Increased regulation through the Foreign Corrupt Practices Act (FCPA) and the introduction of the U.K.'s new Bribery Act has created new challenges for companies, the study said. According to the survey, nearly two-thirds (63 percent) of businesses with operations in the U.S. or U.K. believe the laws do not apply to them or are unsure.

As a result, many companies are unprepared to deal with the regulatory risks of fraud: Less than half (47 percent) are confident they have the controls in place to prevent bribery at all levels of the operation, compared with 42 percent who said they have assessed the risks and put in place the necessary monitoring and reporting procedures, according to the study. For those companies that have been affected by fraud during the past year, junior employees and senior management were the most likely perpetrators at 22 percent each, followed by agents or other intermediaries at 11 percent, according to Kroll. The proportion of fraud carried out by these employees ranged from 50 percent to 60 percent in North America, Europe, and Asia-Pacific to 71 percent in the Middle East and Africa.

Have a comment on this story? Please click "Discuss" below. If you'd like to contact Dark Reading's editors directly, send us a message. Tim Wilson is Editor in Chief and co-founder of Dark Reading.com, UBM Tech's online community for information security professionals. He is responsible for managing the site, assigning and editing content, and writing breaking news stories. Wilson has been recognized as one ... View Full Bio

Comment  | 
Print  | 
More Insights
Comments
Newest First  |  Oldest First  |  Threaded View
AI Is Everywhere, but Don't Ignore the Basics
Howie Xu, Vice President of AI and Machine Learning at Zscaler,  9/10/2019
Fed Kaspersky Ban Made Permanent by New Rules
Dark Reading Staff 9/11/2019
Register for Dark Reading Newsletters
White Papers
Video
Cartoon Contest
Current Issue
7 Threats & Disruptive Forces Changing the Face of Cybersecurity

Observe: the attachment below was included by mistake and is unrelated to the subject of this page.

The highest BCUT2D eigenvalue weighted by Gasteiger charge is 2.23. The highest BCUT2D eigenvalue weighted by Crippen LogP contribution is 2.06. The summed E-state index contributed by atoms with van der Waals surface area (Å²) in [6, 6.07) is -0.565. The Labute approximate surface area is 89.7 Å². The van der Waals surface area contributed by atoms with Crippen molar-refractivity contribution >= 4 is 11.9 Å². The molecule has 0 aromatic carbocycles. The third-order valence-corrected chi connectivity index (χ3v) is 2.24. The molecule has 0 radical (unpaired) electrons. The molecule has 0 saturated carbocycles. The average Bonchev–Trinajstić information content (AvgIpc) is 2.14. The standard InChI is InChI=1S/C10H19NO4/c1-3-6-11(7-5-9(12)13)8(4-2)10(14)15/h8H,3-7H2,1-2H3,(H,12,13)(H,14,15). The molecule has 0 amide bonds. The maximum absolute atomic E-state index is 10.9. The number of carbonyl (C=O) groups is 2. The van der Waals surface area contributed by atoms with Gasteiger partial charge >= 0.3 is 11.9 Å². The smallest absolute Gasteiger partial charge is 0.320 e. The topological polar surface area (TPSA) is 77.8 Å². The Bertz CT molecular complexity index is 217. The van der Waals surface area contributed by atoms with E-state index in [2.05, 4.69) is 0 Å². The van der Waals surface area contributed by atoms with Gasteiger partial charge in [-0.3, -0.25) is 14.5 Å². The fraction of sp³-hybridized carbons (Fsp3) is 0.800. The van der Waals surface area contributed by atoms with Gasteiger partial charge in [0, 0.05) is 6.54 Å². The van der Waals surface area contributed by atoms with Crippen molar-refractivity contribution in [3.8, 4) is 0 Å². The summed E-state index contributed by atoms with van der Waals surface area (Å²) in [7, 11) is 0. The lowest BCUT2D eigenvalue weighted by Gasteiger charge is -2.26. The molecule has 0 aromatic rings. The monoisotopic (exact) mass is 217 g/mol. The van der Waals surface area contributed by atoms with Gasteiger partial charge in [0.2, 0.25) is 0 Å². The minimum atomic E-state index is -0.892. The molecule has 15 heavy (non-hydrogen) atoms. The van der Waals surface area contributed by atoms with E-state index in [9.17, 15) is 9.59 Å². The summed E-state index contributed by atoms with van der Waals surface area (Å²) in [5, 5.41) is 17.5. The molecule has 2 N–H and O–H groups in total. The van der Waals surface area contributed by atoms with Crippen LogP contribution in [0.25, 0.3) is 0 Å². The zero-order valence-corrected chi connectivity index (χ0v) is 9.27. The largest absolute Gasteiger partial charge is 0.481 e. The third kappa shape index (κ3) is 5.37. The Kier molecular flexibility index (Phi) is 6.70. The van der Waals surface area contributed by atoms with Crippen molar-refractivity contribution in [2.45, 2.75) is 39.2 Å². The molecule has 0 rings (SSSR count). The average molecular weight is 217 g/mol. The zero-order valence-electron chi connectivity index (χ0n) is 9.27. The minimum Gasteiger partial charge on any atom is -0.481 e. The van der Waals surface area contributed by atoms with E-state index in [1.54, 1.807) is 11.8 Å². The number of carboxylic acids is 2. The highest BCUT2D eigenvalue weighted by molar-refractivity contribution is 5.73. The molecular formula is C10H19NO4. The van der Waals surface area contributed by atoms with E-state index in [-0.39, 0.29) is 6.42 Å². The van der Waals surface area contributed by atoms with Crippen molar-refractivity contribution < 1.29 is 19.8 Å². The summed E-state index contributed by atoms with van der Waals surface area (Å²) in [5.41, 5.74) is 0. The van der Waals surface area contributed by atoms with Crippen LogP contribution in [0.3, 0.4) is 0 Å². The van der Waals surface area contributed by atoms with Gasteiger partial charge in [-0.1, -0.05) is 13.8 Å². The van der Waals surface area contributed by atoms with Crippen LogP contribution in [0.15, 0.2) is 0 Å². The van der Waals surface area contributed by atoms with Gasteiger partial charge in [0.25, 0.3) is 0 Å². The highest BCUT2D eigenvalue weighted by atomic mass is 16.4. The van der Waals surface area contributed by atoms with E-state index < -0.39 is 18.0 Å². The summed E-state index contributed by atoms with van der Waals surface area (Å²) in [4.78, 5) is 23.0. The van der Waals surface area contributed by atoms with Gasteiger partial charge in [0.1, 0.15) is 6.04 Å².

This Dark Reading Tech Digest gives an in-depth look at the biggest emerging threats and disruptive forces that are changing the face of cybersecurity today.
Flash Poll
The State of IT Operations and Cybersecurity Operations
The State of IT Operations and Cybersecurity Operations
Your enterprise's cyber risk may depend upon the relationship between the IT team and the security team. Heres some insight on what's working and what isn't in the data center.
Twitter Feed
Dark Reading - Bug Report
Bug Report
Enterprise Vulnerabilities
From DHS/US-CERT's National Vulnerability Database
CVE-2019-4147
PUBLISHED: 2019-09-16
IBM Sterling File Gateway 2.2.0.0 through 6.0.1.0 is vulnerable to SQL injection. A remote attacker could send specially-crafted SQL statements, which could allow the attacker to view, add, modify or delete information in the back-end database. IBM X-Force ID: 158413.
CVE-2019-5481
PUBLISHED: 2019-09-16
Double-free vulnerability in the FTP-kerberos code in cURL 7.52.0 to 7.65.3.
CVE-2019-5482
PUBLISHED: 2019-09-16
Heap buffer overflow in the TFTP protocol handler in cURL 7.19.4 to 7.65.3.
CVE-2019-15741
PUBLISHED: 2019-09-16
An issue was discovered in GitLab Omnibus 7.4 through 12.2.1. An unsafe interaction with logrotate could result in a privilege escalation
CVE-2019-16370
PUBLISHED: 2019-09-16
The PGP signing plugin in Gradle before 6.0 relies on the SHA-1 algorithm, which might allow an attacker to replace an artifact with a different one that has the same SHA-1 message digest, a related issue to CVE-2005-4900.